Beyond just delivering expertise catered to the client’s niche needs, you also just want to feel comfortable working with them. As a consultant, you have the freedom to pursue your own vision. If you don’t feel like the client’s philosophy and goals align with yours, it may be best to move along. A good client also values your time. Are they calling or emailing you about every detail? Are they requesting unnecessary meetings? Sometimes clients can expect too much, and if you’re not able to deliver that level of availability, there’s nothing wrong with simply ending the business relationship so you can focus on your less-demanding clients.

5) Deduct Business Expenses

Did you know that you can deduct business expenses from your income taxes? From your plane tickets to your mobile phone, anything that’s used specifically for business purposes can be deducted if you save the receipts. If you work from a home office, you can even deduct household expenses such as electricity, home insurance, and even mortgage payments, as long as your home is your primary place of business.

6) Know Your Clients’ Competition

If a client is seeking consulting services, their goal is almost always to see tangible growth results. If you want to boost your client’s bottom line, you need to understand their competition. Spend some time researching what makes the competition different. Learn about their products or services, as well as their corresponding strengths and weaknesses. As you research the competition, don’t forget about the smaller up-and-coming businesses too. While the bigger companies are typically dominating the market, you also want to see what the smaller companies are doing differently so you can keep your client ahead of the game.

7) Pay Attention to the Details

As a consultant, you’re the expert. That point can’t be stressed enough. You should be providing flawless work that’s consistently error-free; it can take a single typo for a potential or current client to lose trust. Fortunately, these days there are plenty of online tools that can help with everything from correcting spelling to triple-checking your math. Before presenting any new information or data, always go over it with a fine-tooth comb to ensure that everything is 100 percent correct. While it may take some extra time, the confidence that comes with a job well done is priceless.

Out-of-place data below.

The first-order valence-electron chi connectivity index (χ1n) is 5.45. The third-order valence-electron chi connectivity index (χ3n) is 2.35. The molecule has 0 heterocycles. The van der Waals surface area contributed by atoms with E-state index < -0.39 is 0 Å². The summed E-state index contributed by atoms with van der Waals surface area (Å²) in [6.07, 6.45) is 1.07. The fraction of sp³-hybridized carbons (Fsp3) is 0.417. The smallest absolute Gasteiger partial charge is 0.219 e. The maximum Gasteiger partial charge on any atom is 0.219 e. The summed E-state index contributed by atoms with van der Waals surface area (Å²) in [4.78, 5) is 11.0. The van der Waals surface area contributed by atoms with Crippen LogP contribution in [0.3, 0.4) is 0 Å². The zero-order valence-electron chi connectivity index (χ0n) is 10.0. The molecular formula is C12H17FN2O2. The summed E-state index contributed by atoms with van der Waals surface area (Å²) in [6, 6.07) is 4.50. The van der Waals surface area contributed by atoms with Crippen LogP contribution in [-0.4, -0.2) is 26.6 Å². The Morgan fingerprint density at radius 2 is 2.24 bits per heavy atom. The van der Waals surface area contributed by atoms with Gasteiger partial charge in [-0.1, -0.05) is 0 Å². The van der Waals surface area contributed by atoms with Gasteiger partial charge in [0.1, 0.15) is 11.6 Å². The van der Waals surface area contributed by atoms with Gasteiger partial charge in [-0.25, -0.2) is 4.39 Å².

If you do make an error, telling your client you made a mistake is always the right move. Honesty goes a long way in building business relationships, and even the best consultants aren’t perfect. Just make sure that you have a solution lined up whenever possible. In the business world, knowing how to overcome obstacles is an incredibly valuable skill, so while you want to strive for perfection, view errors as learning opportunities that make you a better consultant in the long run.

8) Establish a Consulting Billing Protocol

In most consulting business relationships, you should have a contract in place that outlines billing details. As a self-employed individual, you usually get to choose how you get paid. Do you work on retainer? Do you charge an hourly rate? Do you provide a bill upon completion of major milestones? It’s important to have a consistent invoicing method so you and your clients are always on the same page. If you’re still new to consulting, you may want to bill your clients frequently in order to maximize your cash flow.

In today’s digital world, hand-delivering a physical invoice isn’t the best approach. The right tools make billing your clients a hassle-free affair, helping you to get paid faster while making your clients’ jobs that much easier. QuickBooks Self-Employed even lets you automate the billing process — just set it and forget it. You can also track your business expenses in real-time so you’re ready to deduct them when tax season comes. 5.6 million businesses use QuickBooks. Just starting out? Help your business thrive.

Information may be abridged and therefore incomplete. This document/information does not constitute, and should not be considered a substitute for, legal or financial advice. Each financial situation is different, the advice provided is intended to be general. Please contact your financial or legal advisors for information specific to your situation.